Researchers are claiming a cheap mask can fool iPhone X Face ID

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When Apple launched iPhone X back in September, the company waxed lyrical on its new Face ID technology, a path-breaking facial recognition feature that used specialised hardware and a flood illuminator to create 30,000 invisible dots to map a person's face.

"The mask was made by a combination of 3D printing and supported by makeup and some 2D images". The other parts, such as the eyes are 2D-printed and there is special processing in selected areas. To further test it, Sherwani tried registering her face again a few hours later, to replicate the indoor, nighttime lighting conditions in which she first set up her iPhone X. The problem returned; Ammar unlocked the phone on his third try this time. Each capture hones the AI's ability to distinguish the owner from an imposter.

There's absolutely no reason you should go to bed wearing protective facewear of some sort to stay safe from unauthorized iPhone X unlocking attempts, but if you want to play a prank on someone and take over their precious new handset, a mask could be the way to go.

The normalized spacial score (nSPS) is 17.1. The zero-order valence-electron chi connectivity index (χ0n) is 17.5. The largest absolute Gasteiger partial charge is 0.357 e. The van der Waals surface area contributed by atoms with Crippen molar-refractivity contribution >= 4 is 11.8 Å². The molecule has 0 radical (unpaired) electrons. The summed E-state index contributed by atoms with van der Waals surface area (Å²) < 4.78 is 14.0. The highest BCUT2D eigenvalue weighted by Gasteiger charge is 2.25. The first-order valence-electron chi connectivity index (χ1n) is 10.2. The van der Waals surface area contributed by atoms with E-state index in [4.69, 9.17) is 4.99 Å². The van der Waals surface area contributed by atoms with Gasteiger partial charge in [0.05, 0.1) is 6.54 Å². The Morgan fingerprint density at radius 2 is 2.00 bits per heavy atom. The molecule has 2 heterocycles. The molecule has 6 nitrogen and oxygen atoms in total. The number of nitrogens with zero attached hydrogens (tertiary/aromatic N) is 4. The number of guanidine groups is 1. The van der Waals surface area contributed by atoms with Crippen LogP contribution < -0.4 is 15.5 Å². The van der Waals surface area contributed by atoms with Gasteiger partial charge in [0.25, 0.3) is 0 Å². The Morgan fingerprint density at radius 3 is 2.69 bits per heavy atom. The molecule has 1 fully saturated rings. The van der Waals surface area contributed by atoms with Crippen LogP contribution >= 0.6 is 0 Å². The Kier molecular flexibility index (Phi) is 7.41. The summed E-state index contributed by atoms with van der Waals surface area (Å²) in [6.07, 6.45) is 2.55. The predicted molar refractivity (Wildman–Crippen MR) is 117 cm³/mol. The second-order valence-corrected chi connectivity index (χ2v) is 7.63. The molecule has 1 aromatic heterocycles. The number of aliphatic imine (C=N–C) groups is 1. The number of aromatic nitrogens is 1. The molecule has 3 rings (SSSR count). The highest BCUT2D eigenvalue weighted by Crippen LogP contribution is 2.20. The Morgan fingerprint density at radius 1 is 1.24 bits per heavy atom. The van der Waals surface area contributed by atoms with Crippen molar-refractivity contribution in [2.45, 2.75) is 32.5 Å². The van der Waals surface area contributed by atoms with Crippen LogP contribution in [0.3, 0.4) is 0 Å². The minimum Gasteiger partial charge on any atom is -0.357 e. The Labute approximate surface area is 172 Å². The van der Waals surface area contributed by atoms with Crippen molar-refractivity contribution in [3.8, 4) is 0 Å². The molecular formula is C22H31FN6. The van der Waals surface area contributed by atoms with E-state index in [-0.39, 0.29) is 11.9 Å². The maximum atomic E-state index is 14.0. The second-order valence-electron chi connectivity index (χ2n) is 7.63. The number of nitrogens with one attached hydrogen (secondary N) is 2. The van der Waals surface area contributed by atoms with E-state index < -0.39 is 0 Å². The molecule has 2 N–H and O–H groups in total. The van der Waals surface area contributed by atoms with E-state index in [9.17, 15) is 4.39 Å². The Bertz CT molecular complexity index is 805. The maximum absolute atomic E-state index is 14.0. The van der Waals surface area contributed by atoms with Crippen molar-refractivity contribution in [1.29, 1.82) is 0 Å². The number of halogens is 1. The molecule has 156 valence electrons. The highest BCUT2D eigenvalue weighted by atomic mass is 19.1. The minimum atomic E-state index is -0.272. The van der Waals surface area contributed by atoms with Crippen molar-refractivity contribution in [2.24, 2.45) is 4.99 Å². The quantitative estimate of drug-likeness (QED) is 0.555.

"Face ID can be fooled by mask, which means it is not an effective security measure". When Apple unveiled the iPhone X, it claimed the Face ID was so secure that even the best quality masks wouldn't be able to fool it.

To create their mask, they didn't use just one material, like silicone, but merged different techniques.

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Apple did not immediately respond to a request for comment.

Bkav also published a YouTube video that shows one of their staff members pulling a piece of cloth from a 3D-printed mask.

Apple said that the probability a random person could unlock your phone with Face ID is 1 in 1 million. It has been developing with the specific aim of fooling Face ID's depth-mapping technology. "This seems like an unlikely sequence of events". As soon as the cloth is removed from the mask, the phone unlocks.

"Country leaders, leaders of major corporations...are the ones that need to know about the issue, because their devices are worth illegal unlock attempts", the company wrote.

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